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I need your opinions on my logo design!

    • 7 posts
    July 14, 2006 5:01 AM EDT

    Beth,

    Sorry, but I have to say that I did not like the logo at all.  I found it too busy and very confusing.  Also, your company name did not `Pop` out at me, I had to search for it.

    I also agree with some of the earlier comments about your business cards being very pricey.  I changed my design because of the cost of printing. (now I am considering changing it again)

    Just so you know, I LOVE BOXERS and have one myself.  If I may be so bold as to make a suggestion - ask you artist friend if they could try to draw a 2 color side profile of a boxer with the dog looking at the viewer.  Make his coat brindle and somehow work your company name into the brindle pattern so it pops out at you when you see it.  That would also take care of anyone trying to pirate your logo.

    Good Luck

    ---
    Rick West RJ West Home Inventory www.RJWestHomeInventory.com

    • 25 posts
    July 10, 2006 6:42 AM EDT

    I would focus in on the dog, possibly even try something like a certain pose, so that you could create a "shadow" version for a simpler logo.

    By utilizing a solid one-color image, with your text, you would have a definate logo.  The way I like to approach this sort of thing, is to look at it, and say: "Will it look good, and be legible, if I shrink it to a 42x42 pixel size (A standard Icon size for your desktop) -- if yes, it is a good log; if no, it is a good design.  For a logo, it is good to stay between one (1) and four (4) colors, for simplification and ease of use within a wide array of concept implementations.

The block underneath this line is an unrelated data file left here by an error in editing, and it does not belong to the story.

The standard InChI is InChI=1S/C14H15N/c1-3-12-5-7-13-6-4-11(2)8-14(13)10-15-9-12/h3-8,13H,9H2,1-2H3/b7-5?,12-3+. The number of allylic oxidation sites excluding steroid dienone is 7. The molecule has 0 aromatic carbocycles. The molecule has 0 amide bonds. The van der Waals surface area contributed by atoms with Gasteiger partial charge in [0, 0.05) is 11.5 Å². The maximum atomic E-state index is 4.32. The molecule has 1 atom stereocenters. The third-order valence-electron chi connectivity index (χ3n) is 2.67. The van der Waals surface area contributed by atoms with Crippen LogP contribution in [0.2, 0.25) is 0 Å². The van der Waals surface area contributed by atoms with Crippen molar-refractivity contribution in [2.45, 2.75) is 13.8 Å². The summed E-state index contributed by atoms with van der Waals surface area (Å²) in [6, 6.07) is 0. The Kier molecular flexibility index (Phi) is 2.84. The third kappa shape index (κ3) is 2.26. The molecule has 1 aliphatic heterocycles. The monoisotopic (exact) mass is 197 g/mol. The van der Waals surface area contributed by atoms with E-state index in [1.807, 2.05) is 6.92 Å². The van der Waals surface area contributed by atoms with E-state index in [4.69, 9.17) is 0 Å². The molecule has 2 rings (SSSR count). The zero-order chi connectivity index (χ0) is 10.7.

A logo is used to symbolize a business on business cards, labels, and tags.  A design is used to embelish a website, splash page, and products to help promote your company, like t-shirts, hats, and mugs.

    While I feel somewhat like I am repeating what most of the others above have posted, I feel tat sometimes, it is simply the way in which something is said that brings it to light.

    I hope this helps!

    ---
    -- Rojgiean
    "Creating tomorrow today!: It`s not as easy as it sounded!!!"
    www.cafepress.com/thebrainsprain

    The sword`s real, I use it to cut through the lies I find in business and making money!

    • 25 posts
    July 10, 2006 11:58 PM EDT

    Looks good... can prolly be done for "flat logo" with three to four colors.  Good job!

    I hope you find great success with it!

    ---
    -- Rojgiean
    "Creating tomorrow today!: It`s not as easy as it sounded!!!"
    www.cafepress.com/thebrainsprain

    The sword`s real, I use it to cut through the lies I find in business and making money!

    • 25 posts
    July 12, 2006 2:14 PM EDT

    I have a friend that runs a business, and he spends about $5,000 per month to get 10,000 cards!  He uses a holographic base, with metalic letting, and logoing with a secondary metalic fleck.

    I thought he was insane when he got the first set of business cards, and I was right... insanely intelligent!  His business has increased over ten times!